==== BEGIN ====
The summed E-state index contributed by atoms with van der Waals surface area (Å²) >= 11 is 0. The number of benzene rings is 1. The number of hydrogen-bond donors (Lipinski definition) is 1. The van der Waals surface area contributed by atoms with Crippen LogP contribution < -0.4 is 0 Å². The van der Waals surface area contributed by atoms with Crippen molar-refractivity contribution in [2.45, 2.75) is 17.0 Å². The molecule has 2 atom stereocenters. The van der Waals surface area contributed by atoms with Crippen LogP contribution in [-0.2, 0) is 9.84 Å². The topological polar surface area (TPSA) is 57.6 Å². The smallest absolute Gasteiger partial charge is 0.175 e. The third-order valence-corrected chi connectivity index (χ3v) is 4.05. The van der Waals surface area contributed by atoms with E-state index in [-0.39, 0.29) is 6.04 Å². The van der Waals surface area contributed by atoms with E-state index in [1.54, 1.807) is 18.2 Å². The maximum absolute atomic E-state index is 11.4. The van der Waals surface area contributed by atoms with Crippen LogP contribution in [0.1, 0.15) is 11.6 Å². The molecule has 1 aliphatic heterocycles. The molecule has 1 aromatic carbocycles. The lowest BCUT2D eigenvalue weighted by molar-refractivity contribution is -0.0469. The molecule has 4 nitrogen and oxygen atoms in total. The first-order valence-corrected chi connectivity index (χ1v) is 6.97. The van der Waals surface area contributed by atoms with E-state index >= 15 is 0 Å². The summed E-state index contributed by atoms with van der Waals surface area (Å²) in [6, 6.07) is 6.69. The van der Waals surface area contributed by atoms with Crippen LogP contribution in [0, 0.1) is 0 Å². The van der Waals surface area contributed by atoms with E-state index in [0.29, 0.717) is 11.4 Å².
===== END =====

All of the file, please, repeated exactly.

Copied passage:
The summed E-state index contributed by atoms with van der Waals surface area (Å²) >= 11 is 0. The number of benzene rings is 1. The number of hydrogen-bond donors (Lipinski definition) is 1. The van der Waals surface area contributed by atoms with Crippen LogP contribution < -0.4 is 0 Å². The van der Waals surface area contributed by atoms with Crippen molar-refractivity contribution in [2.45, 2.75) is 17.0 Å². The molecule has 2 atom stereocenters. The van der Waals surface area contributed by atoms with Crippen LogP contribution in [-0.2, 0) is 9.84 Å². The topological polar surface area (TPSA) is 57.6 Å². The smallest absolute Gasteiger partial charge is 0.175 e. The third-order valence-corrected chi connectivity index (χ3v) is 4.05. The van der Waals surface area contributed by atoms with E-state index in [-0.39, 0.29) is 6.04 Å². The van der Waals surface area contributed by atoms with E-state index in [1.54, 1.807) is 18.2 Å². The maximum absolute atomic E-state index is 11.4. The van der Waals surface area contributed by atoms with Crippen LogP contribution in [0.1, 0.15) is 11.6 Å². The molecule has 1 aliphatic heterocycles. The molecule has 1 aromatic carbocycles. The lowest BCUT2D eigenvalue weighted by molar-refractivity contribution is -0.0469. The molecule has 4 nitrogen and oxygen atoms in total. The first-order valence-corrected chi connectivity index (χ1v) is 6.97. The van der Waals surface area contributed by atoms with E-state index >= 15 is 0 Å². The summed E-state index contributed by atoms with van der Waals surface area (Å²) in [6, 6.07) is 6.69. The van der Waals surface area contributed by atoms with Crippen LogP contribution in [0, 0.1) is 0 Å². The van der Waals surface area contributed by atoms with E-state index in [0.29, 0.717) is 11.4 Å².